I don’t worry too much about make up work unless I think the student missed something that I deem really important. In my book, reading is really important (see what I did there?) and I want my students to make up reading they’ve missed. Here’s the simplest way I’ve found to keep track of who needs to make up their reading and reward the students who are present and participating during whole class reading. Another plus: it gives me another grade in the gradebook which I need because I don’t have that many grades. (When you’re really concerned with input and not that concerned with output, it leaves your gradebook looking a little slim)
Print out this Reading Log in Spanish and make copies for your little darlings. Thanks to Nettie Sechrist in New York, here’s the French version of the reading log. If you’re a Portuguese teacher, you’re in luck! Here’s the Portuguese version of the reading log, thanks to Sara Heist! (If you teach another language, let me know and we can share it here!)
We do our deal when we read as a whole class: sometimes I read to them and they translate chorally in English. Sometimes they read with a partner and I circulate, helping them with unfamiliar words. Sometimes I give them the choice: they can read with a partner or read in a small group with me. Then they take out their reading log and jot down quick summary of what they read. (I usually have them do it in English, but whatever floats your boat!) While students are summarizing, I circulate around the room stamping their summary to indicate that they were present and participating during the reading. (To tell you the truth, I don’t care about their summaries, it’s just something to keep them busy while I fly around the room with my stamp and stamp pad.)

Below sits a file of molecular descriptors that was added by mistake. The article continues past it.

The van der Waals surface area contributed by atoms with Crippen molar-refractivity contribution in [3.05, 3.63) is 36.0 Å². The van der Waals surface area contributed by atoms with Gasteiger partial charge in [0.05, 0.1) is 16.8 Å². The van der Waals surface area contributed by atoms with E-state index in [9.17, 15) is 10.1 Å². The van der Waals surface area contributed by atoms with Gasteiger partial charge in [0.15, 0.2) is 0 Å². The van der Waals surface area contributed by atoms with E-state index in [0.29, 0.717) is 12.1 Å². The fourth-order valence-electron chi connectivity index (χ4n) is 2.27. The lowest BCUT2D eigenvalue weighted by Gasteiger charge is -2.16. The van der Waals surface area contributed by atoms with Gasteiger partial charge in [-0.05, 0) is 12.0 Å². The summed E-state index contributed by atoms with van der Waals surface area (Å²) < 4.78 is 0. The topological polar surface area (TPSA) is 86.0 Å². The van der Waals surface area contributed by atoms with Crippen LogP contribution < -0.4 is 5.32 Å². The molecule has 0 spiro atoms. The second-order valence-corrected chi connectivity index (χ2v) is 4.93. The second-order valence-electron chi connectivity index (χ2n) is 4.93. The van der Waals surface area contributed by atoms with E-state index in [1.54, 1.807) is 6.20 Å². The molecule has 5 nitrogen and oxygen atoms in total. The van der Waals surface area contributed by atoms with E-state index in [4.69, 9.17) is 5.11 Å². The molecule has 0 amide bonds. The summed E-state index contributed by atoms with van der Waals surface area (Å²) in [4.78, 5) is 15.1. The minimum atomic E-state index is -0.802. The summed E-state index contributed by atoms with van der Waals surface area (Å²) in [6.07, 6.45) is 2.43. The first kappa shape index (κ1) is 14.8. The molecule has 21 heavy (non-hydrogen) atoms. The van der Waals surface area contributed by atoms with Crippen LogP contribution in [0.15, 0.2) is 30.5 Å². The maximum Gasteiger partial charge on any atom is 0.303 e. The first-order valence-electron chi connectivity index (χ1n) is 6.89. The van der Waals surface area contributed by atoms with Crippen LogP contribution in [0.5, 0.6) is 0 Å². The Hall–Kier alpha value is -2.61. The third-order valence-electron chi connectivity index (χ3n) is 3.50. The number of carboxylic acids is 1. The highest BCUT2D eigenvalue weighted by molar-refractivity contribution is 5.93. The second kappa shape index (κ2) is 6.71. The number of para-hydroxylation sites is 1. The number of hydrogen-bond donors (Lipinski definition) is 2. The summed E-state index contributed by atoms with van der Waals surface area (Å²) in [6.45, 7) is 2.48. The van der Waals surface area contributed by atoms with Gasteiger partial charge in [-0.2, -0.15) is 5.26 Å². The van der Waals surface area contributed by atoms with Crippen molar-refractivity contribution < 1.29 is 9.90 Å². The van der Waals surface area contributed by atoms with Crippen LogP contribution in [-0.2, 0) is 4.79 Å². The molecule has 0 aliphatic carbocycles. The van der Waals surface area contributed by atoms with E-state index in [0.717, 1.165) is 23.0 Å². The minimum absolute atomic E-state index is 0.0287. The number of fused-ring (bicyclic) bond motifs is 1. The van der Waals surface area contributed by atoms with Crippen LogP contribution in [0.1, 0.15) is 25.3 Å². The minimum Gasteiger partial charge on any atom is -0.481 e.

Obviously, if a student is absent, they don’t get a stamp on their reading log. To get the stamp they missed they come in at lunch, read the novel and chat with me to prove their comprehension. If they haven’t made it up before we read again, they simply leave the space blank they missed and fill in the following space for the day’s reading they are present for. You’ll see that the student below missed reading but copied in the pages he missed from his partner. Well-oiled machine, it is!
I collect their reading logs once they’ve filled in 5 spaces I collect it and put it in the grade book. I give them 5 points for each day we’ve read together. (So if we read 5 times, the reading log is worth 25 points. If a student was absent once and did not make up the reading, the score would be 20/25) I let kids make up their reading anytime, even after I’ve entered the grades, because I want them to read! Reading is good for them!